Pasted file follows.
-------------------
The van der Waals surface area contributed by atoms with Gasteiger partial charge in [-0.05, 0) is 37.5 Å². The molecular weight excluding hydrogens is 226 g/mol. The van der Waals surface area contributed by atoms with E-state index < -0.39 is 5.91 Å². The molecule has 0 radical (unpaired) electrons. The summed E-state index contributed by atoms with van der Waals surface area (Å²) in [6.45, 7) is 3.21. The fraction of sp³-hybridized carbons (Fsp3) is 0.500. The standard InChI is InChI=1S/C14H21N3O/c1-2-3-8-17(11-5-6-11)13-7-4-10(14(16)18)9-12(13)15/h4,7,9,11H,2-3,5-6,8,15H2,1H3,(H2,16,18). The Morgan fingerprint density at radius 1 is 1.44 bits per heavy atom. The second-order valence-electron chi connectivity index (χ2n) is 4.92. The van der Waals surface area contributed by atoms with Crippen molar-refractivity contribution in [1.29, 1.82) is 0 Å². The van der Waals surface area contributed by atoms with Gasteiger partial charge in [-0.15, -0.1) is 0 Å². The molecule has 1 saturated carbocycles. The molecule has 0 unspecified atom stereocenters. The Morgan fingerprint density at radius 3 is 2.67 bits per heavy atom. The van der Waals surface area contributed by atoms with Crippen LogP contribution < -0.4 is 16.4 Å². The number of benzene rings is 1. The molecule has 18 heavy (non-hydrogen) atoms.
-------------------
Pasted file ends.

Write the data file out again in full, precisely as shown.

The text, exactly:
The van der Waals surface area contributed by atoms with Gasteiger partial charge in [-0.05, 0) is 37.5 Å². The molecular weight excluding hydrogens is 226 g/mol. The van der Waals surface area contributed by atoms with E-state index < -0.39 is 5.91 Å². The molecule has 0 radical (unpaired) electrons. The summed E-state index contributed by atoms with van der Waals surface area (Å²) in [6.45, 7) is 3.21. The fraction of sp³-hybridized carbons (Fsp3) is 0.500. The standard InChI is InChI=1S/C14H21N3O/c1-2-3-8-17(11-5-6-11)13-7-4-10(14(16)18)9-12(13)15/h4,7,9,11H,2-3,5-6,8,15H2,1H3,(H2,16,18). The Morgan fingerprint density at radius 1 is 1.44 bits per heavy atom. The second-order valence-electron chi connectivity index (χ2n) is 4.92. The van der Waals surface area contributed by atoms with Crippen molar-refractivity contribution in [1.29, 1.82) is 0 Å². The van der Waals surface area contributed by atoms with Gasteiger partial charge in [-0.15, -0.1) is 0 Å². The molecule has 1 saturated carbocycles. The molecule has 0 unspecified atom stereocenters. The Morgan fingerprint density at radius 3 is 2.67 bits per heavy atom. The van der Waals surface area contributed by atoms with Crippen LogP contribution < -0.4 is 16.4 Å². The number of benzene rings is 1. The molecule has 18 heavy (non-hydrogen) atoms.